Godfather:a man who is influential in a movement or organization, through providing support for it or through playing a leading or innovatory part in it.
Godfatherism:In political environment, it is meant to be a relationship existing between the political guardian who have a long experience of politics and a neophyte aspiring for government job.
Politics:the activities associated with the governance of a country or other area, especially the debate or conflict among individuals or parties having or hoping to achieve power.
Fourth republic:The Fourth Republic is the republican government of Nigeria.
Republic: a state in which supreme power is held by the people and their elected representatives, and which has an elected or nominated president rather than a monarch.
Education:the process of receiving or giving systematic instruction, especially at a school or university.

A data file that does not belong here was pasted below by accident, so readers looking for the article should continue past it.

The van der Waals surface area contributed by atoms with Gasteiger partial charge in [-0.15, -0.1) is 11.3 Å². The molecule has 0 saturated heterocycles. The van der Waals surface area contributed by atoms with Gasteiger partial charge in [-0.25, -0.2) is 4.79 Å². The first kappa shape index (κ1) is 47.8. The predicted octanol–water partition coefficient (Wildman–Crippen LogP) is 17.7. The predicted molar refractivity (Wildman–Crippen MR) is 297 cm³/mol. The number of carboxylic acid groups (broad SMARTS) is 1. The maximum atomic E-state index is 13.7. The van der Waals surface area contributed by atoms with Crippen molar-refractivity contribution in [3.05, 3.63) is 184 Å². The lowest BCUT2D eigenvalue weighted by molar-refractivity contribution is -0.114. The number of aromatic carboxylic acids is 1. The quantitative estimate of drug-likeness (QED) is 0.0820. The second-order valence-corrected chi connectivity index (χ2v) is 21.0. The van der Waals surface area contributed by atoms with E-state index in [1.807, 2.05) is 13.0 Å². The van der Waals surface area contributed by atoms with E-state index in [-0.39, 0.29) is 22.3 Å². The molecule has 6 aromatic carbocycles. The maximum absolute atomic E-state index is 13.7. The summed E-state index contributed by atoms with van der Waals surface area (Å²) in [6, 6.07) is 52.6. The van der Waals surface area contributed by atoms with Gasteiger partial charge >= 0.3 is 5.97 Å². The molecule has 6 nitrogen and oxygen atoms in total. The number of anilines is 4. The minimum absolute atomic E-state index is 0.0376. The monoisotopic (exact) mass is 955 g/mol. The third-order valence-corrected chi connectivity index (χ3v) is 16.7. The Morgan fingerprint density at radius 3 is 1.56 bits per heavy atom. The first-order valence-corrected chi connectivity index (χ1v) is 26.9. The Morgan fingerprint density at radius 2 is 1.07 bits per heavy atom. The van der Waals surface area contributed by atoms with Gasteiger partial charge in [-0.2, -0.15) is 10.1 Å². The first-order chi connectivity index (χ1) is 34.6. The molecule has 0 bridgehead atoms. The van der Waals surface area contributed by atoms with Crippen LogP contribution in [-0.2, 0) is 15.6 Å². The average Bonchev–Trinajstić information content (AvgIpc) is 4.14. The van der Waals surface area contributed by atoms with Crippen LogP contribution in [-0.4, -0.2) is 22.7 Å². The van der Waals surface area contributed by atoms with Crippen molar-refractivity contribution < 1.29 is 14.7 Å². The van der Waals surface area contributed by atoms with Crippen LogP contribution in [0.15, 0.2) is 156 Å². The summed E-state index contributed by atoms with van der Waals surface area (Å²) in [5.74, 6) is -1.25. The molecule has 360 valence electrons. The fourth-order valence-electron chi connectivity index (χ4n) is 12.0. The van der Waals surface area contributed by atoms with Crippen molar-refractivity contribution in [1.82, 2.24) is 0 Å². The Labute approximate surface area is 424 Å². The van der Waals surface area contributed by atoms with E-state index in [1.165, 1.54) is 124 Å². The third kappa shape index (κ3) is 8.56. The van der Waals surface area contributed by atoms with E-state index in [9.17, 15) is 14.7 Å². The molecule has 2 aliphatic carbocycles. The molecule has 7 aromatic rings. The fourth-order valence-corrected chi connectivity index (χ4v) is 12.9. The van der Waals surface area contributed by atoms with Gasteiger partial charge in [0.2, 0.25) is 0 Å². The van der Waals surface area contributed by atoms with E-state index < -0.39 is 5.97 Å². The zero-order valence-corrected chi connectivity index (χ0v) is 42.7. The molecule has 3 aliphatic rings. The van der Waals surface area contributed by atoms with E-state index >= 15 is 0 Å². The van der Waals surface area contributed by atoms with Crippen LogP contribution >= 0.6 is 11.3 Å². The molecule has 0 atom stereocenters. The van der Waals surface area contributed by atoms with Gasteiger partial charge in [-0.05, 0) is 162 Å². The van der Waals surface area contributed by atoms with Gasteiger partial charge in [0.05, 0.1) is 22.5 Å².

Abner, C. (1965): The Social Organization of Credit in a West African Cattle Market. Zaria: ABU University
Ademola, A. (2009): Ethnicity, Party Politics and Democracy in Nigeria: People’s Democratic Party as Agent of
Consolidation.Studies Tribes Tribals 7(1).
Ademolukun, L. (2000): Politicians and Administrators under the Presidential System, Ibadan: Spectrum Books.
Agbaje, A. (1999): Political Parties and Pressure Groups. Ikeja: Malthouse Press Ltd.
Azeez, A. (2004): The Dynamics of Ethnic Politics and Democratic Consideration in Nigeria: A Prognosis,
Ibadan: Stirring-Horden Publishers.